18

Consider this timeseries, the cumulative number of edits in a Wikipedia category.

In [555]:
cum_edits.head()
Out[555]:
2001-08-31 23:37:28    1
2001-09-01 05:09:28    2
2001-09-18 10:01:17    3
2001-10-27 06:52:45    4
2001-10-27 07:01:45    5
Name: edits, dtype: int64
In [565]:
cum_edits.tail()
Out[565]:
2014-01-29 16:05:15    53254
2014-01-29 16:07:09    53255
2014-01-29 16:11:43    53256
2014-01-29 18:09:44    53257
2014-01-29 18:12:09    53258
Name: edits, dtype: int64

I have am to graph this like so:

In [567]:

cum_edits.plot()

Out[567]:

<matplotlib.axes.AxesSubplot at 0x1359c810>

cummulative edits

I would like to plot also vertical lines, after every total_edits/n ; e.g. n=10 edits. I calculate these easily.

In [568]:

dates

Out[568]:

[Timestamp('2006-06-04 04:46:22', tz=None),
 Timestamp('2007-01-28 23:53:02', tz=None),
 Timestamp('2007-09-16 10:52:02', tz=None),
 Timestamp('2008-04-28 21:20:40', tz=None),
 Timestamp('2009-04-12 22:07:13', tz=None),
 Timestamp('2010-04-09 18:45:37', tz=None),
 Timestamp('2011-03-28 23:38:12', tz=None),
 Timestamp('2012-05-24 13:44:35', tz=None),
 Timestamp('2013-03-05 17:57:29', tz=None),
 Timestamp('2014-01-29 16:05:15', tz=None)]

Normally one can use axvline() although I encounter two problems. Even if I call plt.axvline(x=0.5, color='r') just to produce an arbitrary line, I do not see it on top of the pandas plot. I am using IPython with %pylab inline by the way. And secondly, I do not now how to translate the dates into x position that are being used in cum_edits.plot() since the translation is invisible to me. Should I go about producing these vertical lines?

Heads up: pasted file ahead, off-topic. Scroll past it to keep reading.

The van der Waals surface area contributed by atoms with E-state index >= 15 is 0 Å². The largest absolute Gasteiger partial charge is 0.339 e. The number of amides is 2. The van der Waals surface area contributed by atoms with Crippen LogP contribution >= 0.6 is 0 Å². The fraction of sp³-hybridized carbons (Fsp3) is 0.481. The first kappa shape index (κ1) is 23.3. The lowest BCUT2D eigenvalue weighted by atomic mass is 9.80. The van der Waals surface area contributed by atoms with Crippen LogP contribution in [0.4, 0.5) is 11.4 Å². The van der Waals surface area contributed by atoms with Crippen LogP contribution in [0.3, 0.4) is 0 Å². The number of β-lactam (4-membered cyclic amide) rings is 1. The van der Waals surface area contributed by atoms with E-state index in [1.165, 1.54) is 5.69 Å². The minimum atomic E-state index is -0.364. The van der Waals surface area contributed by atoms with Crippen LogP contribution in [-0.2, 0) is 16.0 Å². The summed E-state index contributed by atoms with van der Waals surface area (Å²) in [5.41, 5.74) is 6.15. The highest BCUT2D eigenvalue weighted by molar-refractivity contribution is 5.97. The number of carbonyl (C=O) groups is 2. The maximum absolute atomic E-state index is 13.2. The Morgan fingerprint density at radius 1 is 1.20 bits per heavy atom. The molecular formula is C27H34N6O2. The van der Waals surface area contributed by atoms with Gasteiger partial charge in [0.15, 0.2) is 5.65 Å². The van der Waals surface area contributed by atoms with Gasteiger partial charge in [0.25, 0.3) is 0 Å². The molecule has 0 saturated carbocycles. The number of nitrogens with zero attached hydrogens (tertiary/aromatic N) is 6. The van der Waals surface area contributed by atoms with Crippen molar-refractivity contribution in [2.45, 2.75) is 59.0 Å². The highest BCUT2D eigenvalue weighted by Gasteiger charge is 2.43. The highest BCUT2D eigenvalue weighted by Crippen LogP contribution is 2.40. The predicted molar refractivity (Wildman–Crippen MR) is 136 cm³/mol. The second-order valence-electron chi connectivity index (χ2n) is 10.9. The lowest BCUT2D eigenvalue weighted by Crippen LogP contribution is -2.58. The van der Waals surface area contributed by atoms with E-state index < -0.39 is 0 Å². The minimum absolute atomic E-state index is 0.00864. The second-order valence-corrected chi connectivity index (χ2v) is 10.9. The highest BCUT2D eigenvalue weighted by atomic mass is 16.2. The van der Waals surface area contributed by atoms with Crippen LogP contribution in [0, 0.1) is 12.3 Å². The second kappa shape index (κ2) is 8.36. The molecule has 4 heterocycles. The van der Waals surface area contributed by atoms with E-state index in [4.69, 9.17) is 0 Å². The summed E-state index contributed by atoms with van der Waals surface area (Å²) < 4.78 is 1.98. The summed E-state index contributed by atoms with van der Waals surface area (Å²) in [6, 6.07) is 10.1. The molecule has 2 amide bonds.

• 1
    Try plt.axvline(x=0.5, ymin=0, ymax=60000, color='r'). I think it's drawing, but too small on your large scale. Also you may want to get the axes back from your plot ax = cum_edits.plot() and use ax.vline(dates, 0, 60000) since ax.vline can take a vector of xs, but I think axvline can only take a scaler. – TomAugspurger Jan 31 '14 at 19:31
  • 1
    @TomAugspurger. Great, It works when I use ax = cum_edits.plot() and use ax.vlines(dates, ymin=0, ymax=60000). (By the way it's vline__s__). Except the final touch is making, ymax autoscale to whatever the top of the plot is. How can I infer a good ymax from the axes ax I got back? – notconfusing Jan 31 '14 at 19:47
  • 1
    ax.get_ylim() gives a tuple with the (lower, upper) bounds. Get those and add or subtract more as necessary. – TomAugspurger Jan 31 '14 at 20:06
28

Thanks to @TomAugspurger

The solution is to get your axes back, and then use ax.vlines.

ax = cum_edits.plot()
ymin, ymax = ax.get_ylim()
ax.vlines(x=dates, ymin=ymin, ymax=ymax-1, color='r')

Solutions with vlines

One last niggle is that if the vlines are ymax long, then matplotlib adds extra space to the top of my plot, so I just slightly reduce the length to be less than the original axes, that is why you see the ymax=ymax-1.

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